• Rosa Cordillera Castillo (compl. 2017): Imagining Violence: Productions of the Subject under Conditions of Violence in Muslim Mindanao
  • Omar Kasmani (compl. 2016): Off the Lines: Fakir Orientations of Gender, Body and Space in Sehwan Sharif, Pakistan
  • Nasima Selim (compl. 2018): Learning the Ways of the Heart in Berlin: Sufism, Anthropology, and the Post-Secular Condition (Funding: DAAD)

Research projects:

  • "Governing Religious Diversity in Berlin. Affective Dynamics of In- and Exclusion in Urban Space" (Extension of Project C03 within SFB 1171 "Affective Societies"; PI: H. Dilger, Research Associates: Omar Kasmani, Dominik Mattes; 2019-23). More...
  • "Religious Reform, Faith-Based Development and the Public Sphere in Sub-Saharan Africa (Lagos, Dar es Salaam and Cape Town)" (in Collaboration with Abdulkader Tayob, University of Cape Town; Felician Tungaraza, University of Dar es Salaam, and Marloes Janson, SOAS University of London; Doctoral Students: Fungai Chirongoma, UCT; Mussa Muhoja, UDSM; 2017-20). More...
  • "Embodied Emotions and Affective Belonging in Migratory Contexts: Sufi Orders and Neo-Pentecostal Churches in Berlin" (Project C03 within SFB 1171 "Affective Societies"; PI: H. Dilger, Research Associates: Omar Kasmani, Dominik Mattes). More...


Collaborations and Links:

Select publications (Hansjörg Dilger)

2020. H. Dilger, A. Bochow, M. Burchardt and M. Wilhelm-Solomon (eds.): Affective Trajectories: Religion and Emotion in African Cityscapes. Durham: Duke University Press.

2020. O. Kasmani; N. Selim; H. Dilger; D. Mattes: Elsewhere Affects and the Politics of Engagement across Religious Life-Worlds. In: Religion and Society 11 (1), Theme Section "Elsewhere Affects": 92-104.

2020. Governing Religious Multiplicity: The Ambivalence of Christian-Muslim Public Presences in Postcolonial Tanzania. In: Social Analysis 64 (1), Special Issue "Toward a Comparative Anthropology of Muslim and Christian Lived Religion" (ed. by Daan Beekers): 125-132.

2019. D. Mattes; O. Kasmani; H. Dilger: 'All Eyes Closed': Dis/Sensing in Comparative Fieldwork on Affective-Religious Experiences. In: A. Kahl (ed.): Analyzing Affective Societies: Methods and Methodologies. London: Routledge, 265-278.

2018. H. Dilger; O. Kasmani; D. Mattes: Spatialities of Belonging: Affective Place-Making Among Diasporic Neo-Pentecostal and Sufi Groups in Berlin’s City-Scape. In: B. Röttger-Rössler and J. Slaby (eds.): Affect in Relation: Families, Places, Technologies. London: Routledge, 93-114.

2017. Embodying Values and Socio-Religious Difference: New Markets of Moral Learning in Christian and Muslim Schools in Urban Tanzania. In: Africa – Journal of the International African Institute 87 (3): 513-36.

2014. R. Van Dijk, R., H. Dilger, M. Burchardt and T. Rasing (eds.): Religion and AIDS Treatment in Africa: Saving Souls, Prolonging Lives. London: Ashgate Publishers / Routledge.

2014. Claiming Territory: Medical Mission, Interreligious Revivalism, and the Spatialization of Health Interventions in Urban Tanzania. In: Medical Anthropology 33(1), Special Issue "Turning Therapies: Placing Medical Diversity" (ed. by David Parkin, Kristine Krause and Gabi Alex).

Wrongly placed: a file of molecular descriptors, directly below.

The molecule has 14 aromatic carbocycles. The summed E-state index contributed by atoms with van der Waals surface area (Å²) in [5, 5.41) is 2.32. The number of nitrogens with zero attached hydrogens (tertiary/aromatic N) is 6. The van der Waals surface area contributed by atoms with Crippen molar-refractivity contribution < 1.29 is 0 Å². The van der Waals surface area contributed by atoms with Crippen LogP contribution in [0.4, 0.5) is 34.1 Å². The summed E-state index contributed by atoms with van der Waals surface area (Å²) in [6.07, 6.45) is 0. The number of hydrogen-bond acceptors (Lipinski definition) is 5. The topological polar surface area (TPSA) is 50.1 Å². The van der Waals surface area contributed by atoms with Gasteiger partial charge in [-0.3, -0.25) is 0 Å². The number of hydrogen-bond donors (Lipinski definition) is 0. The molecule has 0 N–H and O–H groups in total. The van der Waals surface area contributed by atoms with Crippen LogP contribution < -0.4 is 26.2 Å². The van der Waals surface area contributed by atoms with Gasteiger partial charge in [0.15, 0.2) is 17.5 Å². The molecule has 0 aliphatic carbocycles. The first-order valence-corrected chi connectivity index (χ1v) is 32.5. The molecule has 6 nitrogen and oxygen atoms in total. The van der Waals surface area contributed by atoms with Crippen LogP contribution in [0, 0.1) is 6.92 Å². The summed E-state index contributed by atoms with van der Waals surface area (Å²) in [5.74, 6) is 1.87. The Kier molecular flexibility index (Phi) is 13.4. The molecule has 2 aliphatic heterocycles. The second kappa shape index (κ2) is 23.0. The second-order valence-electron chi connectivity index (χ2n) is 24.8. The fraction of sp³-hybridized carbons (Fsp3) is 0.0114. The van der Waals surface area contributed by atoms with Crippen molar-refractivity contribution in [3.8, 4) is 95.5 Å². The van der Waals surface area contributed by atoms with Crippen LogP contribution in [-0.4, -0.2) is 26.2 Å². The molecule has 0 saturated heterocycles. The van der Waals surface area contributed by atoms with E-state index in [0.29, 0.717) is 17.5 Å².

2013. H. Dilger, D. Schulz: Politics of Religious Schooling: Christian and Muslim Engagements with Education in Africa, Introduction to Special Issue of Journal of Religion in Africa 43 (4) (guest editors: D. Schulz, H. Dilger): 365-378.

2013. Religion and the Formation of “Unequal subjects” in an Urban Educational Market: Transnational Reform Processes and Intertwined Histories of Christian and Muslim Schooling in Dar es Salaam, Tanzania. Journal of Religion in Africa 43 (4): 451-479.

2010. H. Dilger, M. Burchardt and R. van Dijk: 'The redemptive moment': ART and the formation of new religious spaces. Introduction. In: African Journal of AIDS Research 9(4): 373-383.

2010. Religion, Staat und soziale Ungleichheit: Christliche und muslimische Schulen in Dar es Salaam, Tansania. In: Schulz, Dorothea und Jochen Seebode (Hg.): Spiegel und Prisma: Ethnologie zwischen postkolonialer Kritik und Deutung der eigenen Gesellschaft. Festschrift für Ute Luig. Hamburg: Argument Verlag, 217-234.

2010. Zwischen Health Citizenship und der Hoffnung auf Heilung: Urbane Lebensentwürfe im Kontext neoliberaler Gesundheitsversorgung in Dar es Salaam, Tansania. In: Dilger, Hansjörg and Bernhard Hadolt (eds.): Medizin im Kontext. Krankheit und Gesundheit in einer vernetzen Welt. Frankfurt a.M.: Peter Lang: 351-370.

2009. Doing Better? Religion, the Virtue-Ethics of Development and the Fragmentation of Health Politics in Tanzania. In: Africa Today 56 (1): 89-110.

2007. Healing the Wounds of Modernity: Community, Salvation and Care in a Neo-Pentecostal Church in Dar es Salaam, Tanzania. In: Journal of Religion in Africa 37 (1): 59-83.

2007. Moral, Politik und Heilung: Zur Transnationalisierung afrikanischer Pfingstkirchen. In: Historische Anthropologie 15 (1): 132-143.

2004. (B. Obrist, H. Dilger; W. Bruchhausen) Kranksein, Heilen und Gesundbleiben im Schnittpunkt von Religion und Medizin. In: Curare 27 (1-2), Special Issue ‘Medizinethnologie im deutschsprachigen Raum ’: 27-39.

2001. ‘Living PositHIVely in Tanzania’. The Global Dynamics of AIDS and the Meaning of Religion for International and Local AIDS Work. In: afrika spectrum, 36 (1) 2001, Special issue ‘AIDS in Africa. Broadening the Perspectives’: 73-90

SFB 1171 Affective Societies
Berlin Southern Theory Lecture